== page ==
In fact, if a modestly higher fiscal deficit now can set India on a high growth trajectory, it will help reduce the fiscal deficit as a share of GDP in the future, by reducing India’s debt-to-GDP ratio. This is because interest payments on accumulated debt (3.3% of GDP in 2014-15) are the dominant component of fiscal deficit. Any reduction in the interest payment-to-GDP ratio will mean a lower fiscal deficit.
So, how to spend borrowed money to ensure growth?
In a rare consensus, economists almost unanimously agree that the answer lies in increasing capital expenditure – which leads to a much higher level of investment (gross capital formation) in the economy – and reducing revenue expenditure. But it’s not just the amount of capital expenditure that matters, academic literature makes clear that in order to get the maximum bang for their buck, governments must also focus on the ‘quality’ of capital expenditure, as well as the sectors in which it is to be made. Further, the expenditure must be complemented by 1991-like reforms.
In keeping with its merits, successive Indian governments have paid lip-service to raising capital expenditure. But economics is often sacrificed at the altar of politics. Since revenue expenditure includes committed expenditure like salaries and pensions, it takes the lion’s share of the budget, with capital expenditure hovering between 10-14% of the budgeted expenditure since 2008-09. Worse, successive governments have happily slashed the budgeted targets of capital expenditure to meet fiscal deficit.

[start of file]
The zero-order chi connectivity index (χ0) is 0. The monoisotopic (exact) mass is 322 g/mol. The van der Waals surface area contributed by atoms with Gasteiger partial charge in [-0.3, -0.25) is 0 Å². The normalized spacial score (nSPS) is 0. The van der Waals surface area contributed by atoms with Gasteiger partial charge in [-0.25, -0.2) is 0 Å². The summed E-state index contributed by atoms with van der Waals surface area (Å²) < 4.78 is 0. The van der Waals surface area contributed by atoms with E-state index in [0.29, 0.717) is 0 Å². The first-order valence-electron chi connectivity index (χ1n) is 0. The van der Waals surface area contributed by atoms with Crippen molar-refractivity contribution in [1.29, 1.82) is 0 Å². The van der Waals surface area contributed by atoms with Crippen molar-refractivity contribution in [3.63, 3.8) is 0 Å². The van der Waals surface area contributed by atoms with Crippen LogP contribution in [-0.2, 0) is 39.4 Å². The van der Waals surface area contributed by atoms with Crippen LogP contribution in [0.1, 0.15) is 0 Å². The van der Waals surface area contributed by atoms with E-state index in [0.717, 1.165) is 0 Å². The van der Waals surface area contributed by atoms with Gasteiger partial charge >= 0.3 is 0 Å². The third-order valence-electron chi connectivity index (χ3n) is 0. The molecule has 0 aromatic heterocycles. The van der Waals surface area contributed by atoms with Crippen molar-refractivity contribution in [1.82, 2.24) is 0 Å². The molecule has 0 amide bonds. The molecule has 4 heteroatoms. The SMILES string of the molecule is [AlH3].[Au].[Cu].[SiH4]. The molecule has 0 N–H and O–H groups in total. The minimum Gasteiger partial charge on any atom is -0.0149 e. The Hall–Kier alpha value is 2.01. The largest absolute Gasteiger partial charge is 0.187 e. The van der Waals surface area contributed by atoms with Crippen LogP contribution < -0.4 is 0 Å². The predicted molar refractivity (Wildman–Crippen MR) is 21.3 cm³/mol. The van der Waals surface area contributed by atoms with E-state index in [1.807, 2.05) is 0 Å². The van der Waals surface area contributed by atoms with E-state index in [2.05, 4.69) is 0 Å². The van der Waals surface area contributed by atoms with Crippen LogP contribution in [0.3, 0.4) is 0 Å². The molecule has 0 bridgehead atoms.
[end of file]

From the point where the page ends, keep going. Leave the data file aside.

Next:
The graph below gives a better idea of this. The successively high fiscal deficits post-2008 have been blamed for India’s long battle with inflation and low growth. It is clear that the high volume of borrowing done was to make revenue expenditure.
For all its boasts about raising capital expenditure, the first year of the Modi government too saw capital expenditure falling well short of budgeted targets. However, the performance seems much better for this fiscal, and it is likely that capital expenditure will meet its budgeted targets.
What the academic literature says
Bose and Bhanumurthy (2015) and Guimarães (2010) estimate the multiplier from capital expenditure and revenue expenditure to be substantially higher and lower than 1, and conclude that capital expenditure crowds-in private investment.
As regards the sectors to be targeted for capital expenditure, the RBI (2002) notes that infrastructure investment by the public sector crowds-in private investment while public investment in manufacturing crowds-out private investment. On a global scale, the IMF (2015) holds the same view: “Efficient public investment, especially in infrastructure, can raise the economy’s productive capacity”.